Protester who attended mass Tel Aviv rally diagnosed with coronavirus
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Protester who attended mass Tel Aviv rally diagnosed with coronavirus

Health Ministry says demonstrator was at Rabin Square from 7 to 9:30 p.m. on Saturday, days after officials warned that gathering would feed increase in infections

Israelis protest in Tel Aviv's Rabin Square against the government's economic policies during the coronavirus pandemic, July 11, 2020. (Miriam Alster/Flash90)
Israelis protest in Tel Aviv's Rabin Square against the government's economic policies during the coronavirus pandemic, July 11, 2020. (Miriam Alster/Flash90)

The Health Ministry said Wednesday that a protester who attended Saturday’s mass protest in Tel Aviv against the government’s economic policies relating to the pandemic has been diagnosed with the coronavirus.

Officials did not say when the individual had tested positive for the pathogen, so it was unclear if he or she had broken quarantine to attend the demonstration of some 10,000 people.

The ministry said the individual was at Tel Aviv’s Rabin Square between 7 p.m. and 9:30 p.m. on Saturday evening.

The protest, the largest in Israel since the start of the pandemic, was held as the country was undergoing a surge in new coronavirus infections, leading the government to reintroduce some restrictions on gatherings and economic activity.

Prof. Ran Belcer, a public health expert who is advising the government on the virus, told Army Radio Wednesday that statistically, it was likely that there were several coronavirus carriers at the rally.

“I hope he made sure to wear a mask and keep distance. If so, one may hope that this will not end with a large number of infected. Time will tell.”

Health officials had earlier warned that the Saturday night protest could cause a spike in new cases of the virus due to demonstrators’ failure to heed social distancing rules.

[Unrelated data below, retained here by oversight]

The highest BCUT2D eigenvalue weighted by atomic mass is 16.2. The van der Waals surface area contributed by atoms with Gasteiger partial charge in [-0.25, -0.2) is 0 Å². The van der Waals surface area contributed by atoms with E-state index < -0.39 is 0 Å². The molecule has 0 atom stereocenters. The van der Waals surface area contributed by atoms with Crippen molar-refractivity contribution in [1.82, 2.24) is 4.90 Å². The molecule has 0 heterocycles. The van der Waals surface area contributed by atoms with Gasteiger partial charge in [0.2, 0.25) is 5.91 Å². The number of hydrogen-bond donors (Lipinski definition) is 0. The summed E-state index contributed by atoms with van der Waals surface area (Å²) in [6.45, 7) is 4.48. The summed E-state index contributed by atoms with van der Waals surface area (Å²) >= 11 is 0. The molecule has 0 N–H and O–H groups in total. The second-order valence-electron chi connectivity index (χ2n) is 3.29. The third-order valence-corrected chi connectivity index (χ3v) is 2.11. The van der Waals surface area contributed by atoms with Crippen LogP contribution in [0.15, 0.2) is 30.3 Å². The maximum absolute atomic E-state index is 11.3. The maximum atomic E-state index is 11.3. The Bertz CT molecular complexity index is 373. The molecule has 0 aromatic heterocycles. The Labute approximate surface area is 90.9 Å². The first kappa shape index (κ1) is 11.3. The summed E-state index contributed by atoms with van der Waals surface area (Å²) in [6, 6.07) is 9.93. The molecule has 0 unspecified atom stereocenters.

“Even while understanding the pain and concern of the protesters — it is a dangerous gathering that I fear will see results in the coming days in the number of people infected,” Health Ministry Director General Chezy Levy told Army Radio on Sunday.

“It is quite clear that the demonstration is a large gathering with no compliance with the regulations against infection and the transmission of the virus from person to person,” Levy added.

Self-employed Israelis protest at Rabin Square in Tel Aviv, calling for financial support from the Israeli government in the face of the coronavirus pandemic, on July 11, 2020.(Miriam Alster/Flash90)

Deputy Health Minister Yoav Kisch had condemned the protest as a “health terror attack.”

Kisch, a member of Prime Minister Benjamin Netanyahu’s Likud party, said he recognized “the extent of the economic crisis” but was committed to preventing gatherings to curb the spread of the virus.

“We’re doing everything to prevent gatherings and are paying a high price (socially and economically) in order to stop the virus and then see images from the square yesterday. A mega health terror attack,” he wrote on Twitter.

Under current rules, gatherings of 20 people or more in closed spaces are forbidden except in some circumstances. The rule does not apply to open spaces and protests have generally been exempted from virus rules, provided that social distancing is maintained.

The New York Times reported earlier this month that the widespread protests against the killing of Floyd George appeared not to have led to a surge in coronavirus infections. There were said to be a number of theories as to why this may have happened, including the fact that case numbers were already dropping in many of the regions with large demonstrations. Furthermore, the majority of protesters in the US wore masks and transmission is thought to be more rare outdoors than in confined environments.

The news that a participant in the Tel Aviv protest had become ill could mean that thousands who attended the protest may be sent into quarantine if flagged by a tracing program that tracks cellphone locations.

Protesters hold signs during a demonstration against the government in Rabin Square in Tel Aviv, Israel, July 11, 2020 (AP Photo/Ariel Schalit)

Health Minister Yuli Edelstein filed a complaint Sunday against a doctor at Soroka hospital in Beersheba, who told protesters not to bring their cellphones to the rally to avoid being traced and potentially sent into quarantine.

Saturday’s protest came as Israel faces unemployment of some 21 percent, or 850,000 people, with many saying they are fearful for their future and numerous businesses facing collapse.

There has been widespread anger from various sectors of the economy whose members say the government is not doing enough to help them weather the crisis, accompanied by outrage over the alleged misdirection of financial aid and the bureaucratic complexities of obtaining assistance.

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